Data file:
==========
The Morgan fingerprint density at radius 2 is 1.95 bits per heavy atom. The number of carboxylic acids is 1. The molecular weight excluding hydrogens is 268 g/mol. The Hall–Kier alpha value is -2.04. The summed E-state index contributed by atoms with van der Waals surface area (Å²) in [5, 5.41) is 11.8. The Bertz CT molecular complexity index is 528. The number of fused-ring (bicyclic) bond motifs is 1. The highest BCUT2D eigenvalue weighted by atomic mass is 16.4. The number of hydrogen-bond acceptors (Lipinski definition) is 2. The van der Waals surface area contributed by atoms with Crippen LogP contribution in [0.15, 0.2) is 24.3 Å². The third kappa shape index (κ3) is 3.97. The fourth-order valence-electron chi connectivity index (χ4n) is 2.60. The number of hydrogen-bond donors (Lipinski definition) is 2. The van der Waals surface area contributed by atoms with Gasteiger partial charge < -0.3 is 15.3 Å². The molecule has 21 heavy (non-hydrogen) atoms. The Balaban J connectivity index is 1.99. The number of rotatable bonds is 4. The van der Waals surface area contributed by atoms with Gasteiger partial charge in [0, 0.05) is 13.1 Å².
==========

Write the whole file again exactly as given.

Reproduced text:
The Morgan fingerprint density at radius 2 is 1.95 bits per heavy atom. The number of carboxylic acids is 1. The molecular weight excluding hydrogens is 268 g/mol. The Hall–Kier alpha value is -2.04. The summed E-state index contributed by atoms with van der Waals surface area (Å²) in [5, 5.41) is 11.8. The Bertz CT molecular complexity index is 528. The number of fused-ring (bicyclic) bond motifs is 1. The highest BCUT2D eigenvalue weighted by atomic mass is 16.4. The number of hydrogen-bond acceptors (Lipinski definition) is 2. The van der Waals surface area contributed by atoms with Crippen LogP contribution in [0.15, 0.2) is 24.3 Å². The third kappa shape index (κ3) is 3.97. The fourth-order valence-electron chi connectivity index (χ4n) is 2.60. The number of hydrogen-bond donors (Lipinski definition) is 2. The van der Waals surface area contributed by atoms with Gasteiger partial charge < -0.3 is 15.3 Å². The molecule has 21 heavy (non-hydrogen) atoms. The Balaban J connectivity index is 1.99. The number of rotatable bonds is 4. The van der Waals surface area contributed by atoms with Gasteiger partial charge in [0, 0.05) is 13.1 Å².